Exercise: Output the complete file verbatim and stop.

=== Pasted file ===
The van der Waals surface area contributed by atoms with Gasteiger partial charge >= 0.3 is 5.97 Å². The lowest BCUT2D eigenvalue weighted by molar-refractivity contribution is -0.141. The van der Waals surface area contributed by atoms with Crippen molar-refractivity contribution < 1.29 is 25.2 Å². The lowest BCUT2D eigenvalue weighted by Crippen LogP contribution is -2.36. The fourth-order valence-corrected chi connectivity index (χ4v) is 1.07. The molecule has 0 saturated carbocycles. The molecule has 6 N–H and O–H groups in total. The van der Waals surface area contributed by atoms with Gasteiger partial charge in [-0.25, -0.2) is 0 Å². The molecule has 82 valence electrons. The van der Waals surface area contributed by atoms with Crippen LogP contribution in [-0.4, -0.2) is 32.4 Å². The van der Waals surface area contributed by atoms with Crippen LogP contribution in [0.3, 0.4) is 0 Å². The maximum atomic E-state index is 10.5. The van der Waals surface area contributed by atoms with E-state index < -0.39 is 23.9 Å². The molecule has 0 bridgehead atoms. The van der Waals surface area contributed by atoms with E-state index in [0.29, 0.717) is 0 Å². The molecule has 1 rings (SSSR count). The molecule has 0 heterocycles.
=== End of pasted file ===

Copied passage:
The van der Waals surface area contributed by atoms with Gasteiger partial charge >= 0.3 is 5.97 Å². The lowest BCUT2D eigenvalue weighted by molar-refractivity contribution is -0.141. The van der Waals surface area contributed by atoms with Crippen molar-refractivity contribution < 1.29 is 25.2 Å². The lowest BCUT2D eigenvalue weighted by Crippen LogP contribution is -2.36. The fourth-order valence-corrected chi connectivity index (χ4v) is 1.07. The molecule has 0 saturated carbocycles. The molecule has 6 N–H and O–H groups in total. The van der Waals surface area contributed by atoms with Gasteiger partial charge in [-0.25, -0.2) is 0 Å². The molecule has 82 valence electrons. The van der Waals surface area contributed by atoms with Crippen LogP contribution in [-0.4, -0.2) is 32.4 Å². The van der Waals surface area contributed by atoms with Crippen LogP contribution in [0.3, 0.4) is 0 Å². The maximum atomic E-state index is 10.5. The van der Waals surface area contributed by atoms with E-state index < -0.39 is 23.9 Å². The molecule has 0 bridgehead atoms. The van der Waals surface area contributed by atoms with E-state index in [0.29, 0.717) is 0 Å². The molecule has 1 rings (SSSR count). The molecule has 0 heterocycles.